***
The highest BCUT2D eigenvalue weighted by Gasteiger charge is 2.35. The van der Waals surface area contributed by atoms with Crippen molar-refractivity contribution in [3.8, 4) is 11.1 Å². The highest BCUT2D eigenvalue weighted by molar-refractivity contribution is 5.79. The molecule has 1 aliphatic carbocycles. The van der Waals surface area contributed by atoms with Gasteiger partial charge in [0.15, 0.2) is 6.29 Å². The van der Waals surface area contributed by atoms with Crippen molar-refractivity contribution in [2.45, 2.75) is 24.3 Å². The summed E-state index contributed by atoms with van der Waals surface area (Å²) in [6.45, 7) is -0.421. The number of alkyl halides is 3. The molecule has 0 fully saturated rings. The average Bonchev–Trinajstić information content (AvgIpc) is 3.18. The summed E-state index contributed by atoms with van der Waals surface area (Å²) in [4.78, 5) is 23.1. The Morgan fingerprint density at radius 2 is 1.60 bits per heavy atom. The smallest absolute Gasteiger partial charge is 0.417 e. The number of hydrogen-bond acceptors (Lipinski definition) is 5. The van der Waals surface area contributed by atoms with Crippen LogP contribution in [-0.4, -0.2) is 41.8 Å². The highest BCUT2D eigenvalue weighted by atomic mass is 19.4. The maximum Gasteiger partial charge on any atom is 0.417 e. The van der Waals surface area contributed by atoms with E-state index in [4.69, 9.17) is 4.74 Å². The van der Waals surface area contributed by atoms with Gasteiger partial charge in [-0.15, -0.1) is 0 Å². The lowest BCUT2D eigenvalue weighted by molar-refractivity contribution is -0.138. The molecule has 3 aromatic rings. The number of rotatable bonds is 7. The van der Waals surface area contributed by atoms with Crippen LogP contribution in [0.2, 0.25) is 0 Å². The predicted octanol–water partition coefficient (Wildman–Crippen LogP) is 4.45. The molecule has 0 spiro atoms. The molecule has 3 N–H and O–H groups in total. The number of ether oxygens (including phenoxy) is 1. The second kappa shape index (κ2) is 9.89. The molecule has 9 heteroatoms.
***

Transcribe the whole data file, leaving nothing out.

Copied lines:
The highest BCUT2D eigenvalue weighted by Gasteiger charge is 2.35. The van der Waals surface area contributed by atoms with Crippen molar-refractivity contribution in [3.8, 4) is 11.1 Å². The highest BCUT2D eigenvalue weighted by molar-refractivity contribution is 5.79. The molecule has 1 aliphatic carbocycles. The van der Waals surface area contributed by atoms with Gasteiger partial charge in [0.15, 0.2) is 6.29 Å². The van der Waals surface area contributed by atoms with Crippen molar-refractivity contribution in [2.45, 2.75) is 24.3 Å². The summed E-state index contributed by atoms with van der Waals surface area (Å²) in [6.45, 7) is -0.421. The number of alkyl halides is 3. The molecule has 0 fully saturated rings. The average Bonchev–Trinajstić information content (AvgIpc) is 3.18. The summed E-state index contributed by atoms with van der Waals surface area (Å²) in [4.78, 5) is 23.1. The Morgan fingerprint density at radius 2 is 1.60 bits per heavy atom. The smallest absolute Gasteiger partial charge is 0.417 e. The number of hydrogen-bond acceptors (Lipinski definition) is 5. The van der Waals surface area contributed by atoms with Crippen LogP contribution in [-0.4, -0.2) is 41.8 Å². The highest BCUT2D eigenvalue weighted by atomic mass is 19.4. The maximum Gasteiger partial charge on any atom is 0.417 e. The van der Waals surface area contributed by atoms with E-state index in [4.69, 9.17) is 4.74 Å². The van der Waals surface area contributed by atoms with Gasteiger partial charge in [-0.15, -0.1) is 0 Å². The lowest BCUT2D eigenvalue weighted by molar-refractivity contribution is -0.138. The molecule has 3 aromatic rings. The number of rotatable bonds is 7. The van der Waals surface area contributed by atoms with Crippen LogP contribution in [0.2, 0.25) is 0 Å². The predicted octanol–water partition coefficient (Wildman–Crippen LogP) is 4.45. The molecule has 0 spiro atoms. The molecule has 3 N–H and O–H groups in total. The number of ether oxygens (including phenoxy) is 1. The second kappa shape index (κ2) is 9.89. The molecule has 9 heteroatoms.